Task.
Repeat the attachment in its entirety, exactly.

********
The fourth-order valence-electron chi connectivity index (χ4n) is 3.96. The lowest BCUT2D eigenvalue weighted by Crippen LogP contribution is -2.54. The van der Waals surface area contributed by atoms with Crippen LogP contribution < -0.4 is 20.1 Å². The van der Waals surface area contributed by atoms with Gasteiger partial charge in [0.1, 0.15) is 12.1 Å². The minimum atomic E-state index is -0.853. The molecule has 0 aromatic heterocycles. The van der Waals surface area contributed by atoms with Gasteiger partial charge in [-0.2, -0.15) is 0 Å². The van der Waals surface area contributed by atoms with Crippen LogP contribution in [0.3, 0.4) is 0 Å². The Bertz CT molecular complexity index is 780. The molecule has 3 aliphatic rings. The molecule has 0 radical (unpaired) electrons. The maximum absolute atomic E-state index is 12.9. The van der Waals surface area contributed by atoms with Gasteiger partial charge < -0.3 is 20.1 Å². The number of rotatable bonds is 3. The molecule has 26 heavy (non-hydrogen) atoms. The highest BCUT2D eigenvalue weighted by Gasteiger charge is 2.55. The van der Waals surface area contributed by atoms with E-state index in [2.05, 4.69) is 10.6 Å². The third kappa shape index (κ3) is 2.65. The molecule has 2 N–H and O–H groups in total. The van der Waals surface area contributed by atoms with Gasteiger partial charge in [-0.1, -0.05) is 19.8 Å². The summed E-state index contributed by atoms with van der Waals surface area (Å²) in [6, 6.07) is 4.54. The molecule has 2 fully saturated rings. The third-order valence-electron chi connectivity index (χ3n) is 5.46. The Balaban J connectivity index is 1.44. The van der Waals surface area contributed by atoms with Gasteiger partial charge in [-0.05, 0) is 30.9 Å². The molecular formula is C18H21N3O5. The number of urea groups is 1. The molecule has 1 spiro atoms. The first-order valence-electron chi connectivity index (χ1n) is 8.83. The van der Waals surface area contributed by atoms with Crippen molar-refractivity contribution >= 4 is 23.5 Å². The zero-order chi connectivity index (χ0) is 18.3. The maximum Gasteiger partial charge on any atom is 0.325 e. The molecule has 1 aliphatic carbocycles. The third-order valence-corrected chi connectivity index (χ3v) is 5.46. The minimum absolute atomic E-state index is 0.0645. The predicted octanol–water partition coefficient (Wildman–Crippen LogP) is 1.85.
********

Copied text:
The fourth-order valence-electron chi connectivity index (χ4n) is 3.96. The lowest BCUT2D eigenvalue weighted by Crippen LogP contribution is -2.54. The van der Waals surface area contributed by atoms with Crippen LogP contribution < -0.4 is 20.1 Å². The van der Waals surface area contributed by atoms with Gasteiger partial charge in [0.1, 0.15) is 12.1 Å². The minimum atomic E-state index is -0.853. The molecule has 0 aromatic heterocycles. The van der Waals surface area contributed by atoms with Gasteiger partial charge in [-0.2, -0.15) is 0 Å². The van der Waals surface area contributed by atoms with Crippen LogP contribution in [0.3, 0.4) is 0 Å². The Bertz CT molecular complexity index is 780. The molecule has 3 aliphatic rings. The molecule has 0 radical (unpaired) electrons. The maximum absolute atomic E-state index is 12.9. The van der Waals surface area contributed by atoms with Gasteiger partial charge < -0.3 is 20.1 Å². The number of rotatable bonds is 3. The molecule has 26 heavy (non-hydrogen) atoms. The highest BCUT2D eigenvalue weighted by Gasteiger charge is 2.55. The van der Waals surface area contributed by atoms with E-state index in [2.05, 4.69) is 10.6 Å². The third kappa shape index (κ3) is 2.65. The molecule has 2 N–H and O–H groups in total. The van der Waals surface area contributed by atoms with Gasteiger partial charge in [-0.1, -0.05) is 19.8 Å². The summed E-state index contributed by atoms with van der Waals surface area (Å²) in [6, 6.07) is 4.54. The molecule has 2 fully saturated rings. The third-order valence-electron chi connectivity index (χ3n) is 5.46. The Balaban J connectivity index is 1.44. The van der Waals surface area contributed by atoms with Gasteiger partial charge in [-0.05, 0) is 30.9 Å². The molecular formula is C18H21N3O5. The number of urea groups is 1. The molecule has 1 spiro atoms. The first-order valence-electron chi connectivity index (χ1n) is 8.83. The van der Waals surface area contributed by atoms with Crippen molar-refractivity contribution >= 4 is 23.5 Å². The zero-order chi connectivity index (χ0) is 18.3. The maximum Gasteiger partial charge on any atom is 0.325 e. The molecule has 1 aliphatic carbocycles. The third-order valence-corrected chi connectivity index (χ3v) is 5.46. The minimum absolute atomic E-state index is 0.0645. The predicted octanol–water partition coefficient (Wildman–Crippen LogP) is 1.85.